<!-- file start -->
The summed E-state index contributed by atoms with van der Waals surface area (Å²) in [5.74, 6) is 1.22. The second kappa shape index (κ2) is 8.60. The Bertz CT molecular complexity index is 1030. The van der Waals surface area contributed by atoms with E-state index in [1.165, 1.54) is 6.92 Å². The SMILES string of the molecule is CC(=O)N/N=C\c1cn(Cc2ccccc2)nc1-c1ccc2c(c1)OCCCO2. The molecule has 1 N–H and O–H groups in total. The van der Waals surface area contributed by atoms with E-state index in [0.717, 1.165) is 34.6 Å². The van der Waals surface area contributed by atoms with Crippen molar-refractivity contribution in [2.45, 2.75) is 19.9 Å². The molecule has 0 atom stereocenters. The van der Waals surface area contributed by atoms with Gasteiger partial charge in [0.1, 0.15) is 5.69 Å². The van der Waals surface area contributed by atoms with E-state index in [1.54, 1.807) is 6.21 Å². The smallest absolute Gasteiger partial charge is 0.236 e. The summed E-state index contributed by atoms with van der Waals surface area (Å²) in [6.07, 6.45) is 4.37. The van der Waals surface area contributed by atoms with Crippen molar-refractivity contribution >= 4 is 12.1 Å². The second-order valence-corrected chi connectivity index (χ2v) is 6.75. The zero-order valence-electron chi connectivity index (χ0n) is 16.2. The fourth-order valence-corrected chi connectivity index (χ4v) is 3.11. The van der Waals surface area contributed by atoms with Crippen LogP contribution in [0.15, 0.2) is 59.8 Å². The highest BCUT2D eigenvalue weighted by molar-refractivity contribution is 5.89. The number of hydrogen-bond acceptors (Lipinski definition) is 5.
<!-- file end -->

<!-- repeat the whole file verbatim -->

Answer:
The summed E-state index contributed by atoms with van der Waals surface area (Å²) in [5.74, 6) is 1.22. The second kappa shape index (κ2) is 8.60. The Bertz CT molecular complexity index is 1030. The van der Waals surface area contributed by atoms with E-state index in [1.165, 1.54) is 6.92 Å². The SMILES string of the molecule is CC(=O)N/N=C\c1cn(Cc2ccccc2)nc1-c1ccc2c(c1)OCCCO2. The molecule has 1 N–H and O–H groups in total. The van der Waals surface area contributed by atoms with E-state index in [0.717, 1.165) is 34.6 Å². The van der Waals surface area contributed by atoms with Crippen molar-refractivity contribution in [2.45, 2.75) is 19.9 Å². The molecule has 0 atom stereocenters. The van der Waals surface area contributed by atoms with Gasteiger partial charge in [0.1, 0.15) is 5.69 Å². The van der Waals surface area contributed by atoms with E-state index in [1.54, 1.807) is 6.21 Å². The smallest absolute Gasteiger partial charge is 0.236 e. The summed E-state index contributed by atoms with van der Waals surface area (Å²) in [6.07, 6.45) is 4.37. The van der Waals surface area contributed by atoms with Crippen molar-refractivity contribution >= 4 is 12.1 Å². The second-order valence-corrected chi connectivity index (χ2v) is 6.75. The zero-order valence-electron chi connectivity index (χ0n) is 16.2. The fourth-order valence-corrected chi connectivity index (χ4v) is 3.11. The van der Waals surface area contributed by atoms with Crippen LogP contribution in [0.15, 0.2) is 59.8 Å². The highest BCUT2D eigenvalue weighted by molar-refractivity contribution is 5.89. The number of hydrogen-bond acceptors (Lipinski definition) is 5.